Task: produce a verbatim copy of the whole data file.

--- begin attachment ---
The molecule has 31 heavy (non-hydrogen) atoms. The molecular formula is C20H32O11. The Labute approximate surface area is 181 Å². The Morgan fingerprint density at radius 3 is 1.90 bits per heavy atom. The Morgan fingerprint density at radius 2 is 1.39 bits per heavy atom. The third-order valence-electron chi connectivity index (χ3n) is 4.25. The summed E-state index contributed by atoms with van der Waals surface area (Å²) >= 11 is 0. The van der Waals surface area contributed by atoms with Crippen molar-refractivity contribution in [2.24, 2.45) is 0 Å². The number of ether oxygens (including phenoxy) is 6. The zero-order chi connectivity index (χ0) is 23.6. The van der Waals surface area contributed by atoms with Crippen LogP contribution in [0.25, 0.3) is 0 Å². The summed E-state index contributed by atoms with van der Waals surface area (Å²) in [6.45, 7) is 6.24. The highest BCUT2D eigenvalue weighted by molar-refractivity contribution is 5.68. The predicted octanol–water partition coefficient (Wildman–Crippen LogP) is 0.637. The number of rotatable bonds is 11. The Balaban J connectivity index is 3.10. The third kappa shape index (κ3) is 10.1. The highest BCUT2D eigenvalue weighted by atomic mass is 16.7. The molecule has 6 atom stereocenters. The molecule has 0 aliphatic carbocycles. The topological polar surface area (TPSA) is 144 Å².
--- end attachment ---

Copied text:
The molecule has 31 heavy (non-hydrogen) atoms. The molecular formula is C20H32O11. The Labute approximate surface area is 181 Å². The Morgan fingerprint density at radius 3 is 1.90 bits per heavy atom. The Morgan fingerprint density at radius 2 is 1.39 bits per heavy atom. The third-order valence-electron chi connectivity index (χ3n) is 4.25. The summed E-state index contributed by atoms with van der Waals surface area (Å²) >= 11 is 0. The van der Waals surface area contributed by atoms with Crippen molar-refractivity contribution in [2.24, 2.45) is 0 Å². The number of ether oxygens (including phenoxy) is 6. The zero-order chi connectivity index (χ0) is 23.6. The van der Waals surface area contributed by atoms with Crippen LogP contribution in [0.25, 0.3) is 0 Å². The summed E-state index contributed by atoms with van der Waals surface area (Å²) in [6.45, 7) is 6.24. The highest BCUT2D eigenvalue weighted by molar-refractivity contribution is 5.68. The predicted octanol–water partition coefficient (Wildman–Crippen LogP) is 0.637. The number of rotatable bonds is 11. The Balaban J connectivity index is 3.10. The third kappa shape index (κ3) is 10.1. The highest BCUT2D eigenvalue weighted by atomic mass is 16.7. The molecule has 6 atom stereocenters. The molecule has 0 aliphatic carbocycles. The topological polar surface area (TPSA) is 144 Å².